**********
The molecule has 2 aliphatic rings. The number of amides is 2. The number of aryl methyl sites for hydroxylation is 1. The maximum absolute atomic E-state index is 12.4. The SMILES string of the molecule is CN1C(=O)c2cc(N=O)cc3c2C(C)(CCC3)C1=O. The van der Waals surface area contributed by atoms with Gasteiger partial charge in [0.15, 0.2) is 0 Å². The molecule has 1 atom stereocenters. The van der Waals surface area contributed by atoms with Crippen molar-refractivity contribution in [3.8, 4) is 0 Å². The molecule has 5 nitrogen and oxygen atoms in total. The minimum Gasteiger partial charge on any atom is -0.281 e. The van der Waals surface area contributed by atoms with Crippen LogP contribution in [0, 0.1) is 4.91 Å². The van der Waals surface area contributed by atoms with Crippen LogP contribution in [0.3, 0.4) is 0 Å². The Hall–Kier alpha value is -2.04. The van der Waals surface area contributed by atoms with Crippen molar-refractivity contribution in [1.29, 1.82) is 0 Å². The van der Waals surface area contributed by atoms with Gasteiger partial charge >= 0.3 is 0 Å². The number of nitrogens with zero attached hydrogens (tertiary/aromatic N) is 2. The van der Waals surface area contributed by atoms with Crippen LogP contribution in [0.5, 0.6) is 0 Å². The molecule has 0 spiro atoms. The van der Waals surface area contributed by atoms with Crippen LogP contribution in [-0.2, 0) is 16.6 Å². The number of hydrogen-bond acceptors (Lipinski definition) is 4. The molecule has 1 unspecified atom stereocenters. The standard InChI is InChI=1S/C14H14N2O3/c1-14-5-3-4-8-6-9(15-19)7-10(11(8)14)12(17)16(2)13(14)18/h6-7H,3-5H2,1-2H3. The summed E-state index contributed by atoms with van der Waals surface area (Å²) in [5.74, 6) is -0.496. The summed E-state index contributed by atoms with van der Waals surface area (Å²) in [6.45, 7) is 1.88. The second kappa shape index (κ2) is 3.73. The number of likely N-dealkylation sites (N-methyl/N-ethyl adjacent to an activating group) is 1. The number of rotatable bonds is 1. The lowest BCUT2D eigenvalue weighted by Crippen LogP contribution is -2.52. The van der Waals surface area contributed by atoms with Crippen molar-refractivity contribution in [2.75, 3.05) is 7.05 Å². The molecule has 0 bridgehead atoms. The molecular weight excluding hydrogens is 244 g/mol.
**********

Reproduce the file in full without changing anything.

The molecule has 2 aliphatic rings. The number of amides is 2. The number of aryl methyl sites for hydroxylation is 1. The maximum absolute atomic E-state index is 12.4. The SMILES string of the molecule is CN1C(=O)c2cc(N=O)cc3c2C(C)(CCC3)C1=O. The van der Waals surface area contributed by atoms with Gasteiger partial charge in [0.15, 0.2) is 0 Å². The molecule has 1 atom stereocenters. The van der Waals surface area contributed by atoms with Crippen molar-refractivity contribution in [3.8, 4) is 0 Å². The molecule has 5 nitrogen and oxygen atoms in total. The minimum Gasteiger partial charge on any atom is -0.281 e. The van der Waals surface area contributed by atoms with Crippen LogP contribution in [0, 0.1) is 4.91 Å². The van der Waals surface area contributed by atoms with Crippen LogP contribution in [0.3, 0.4) is 0 Å². The Hall–Kier alpha value is -2.04. The van der Waals surface area contributed by atoms with Crippen molar-refractivity contribution in [1.29, 1.82) is 0 Å². The van der Waals surface area contributed by atoms with Gasteiger partial charge >= 0.3 is 0 Å². The number of nitrogens with zero attached hydrogens (tertiary/aromatic N) is 2. The van der Waals surface area contributed by atoms with Crippen LogP contribution in [0.5, 0.6) is 0 Å². The molecule has 0 spiro atoms. The van der Waals surface area contributed by atoms with Crippen LogP contribution in [-0.2, 0) is 16.6 Å². The number of hydrogen-bond acceptors (Lipinski definition) is 4. The molecule has 1 unspecified atom stereocenters. The standard InChI is InChI=1S/C14H14N2O3/c1-14-5-3-4-8-6-9(15-19)7-10(11(8)14)12(17)16(2)13(14)18/h6-7H,3-5H2,1-2H3. The summed E-state index contributed by atoms with van der Waals surface area (Å²) in [5.74, 6) is -0.496. The summed E-state index contributed by atoms with van der Waals surface area (Å²) in [6.45, 7) is 1.88. The second kappa shape index (κ2) is 3.73. The number of likely N-dealkylation sites (N-methyl/N-ethyl adjacent to an activating group) is 1. The number of rotatable bonds is 1. The lowest BCUT2D eigenvalue weighted by Crippen LogP contribution is -2.52. The van der Waals surface area contributed by atoms with Crippen molar-refractivity contribution in [2.75, 3.05) is 7.05 Å². The molecule has 0 bridgehead atoms. The molecular weight excluding hydrogens is 244 g/mol.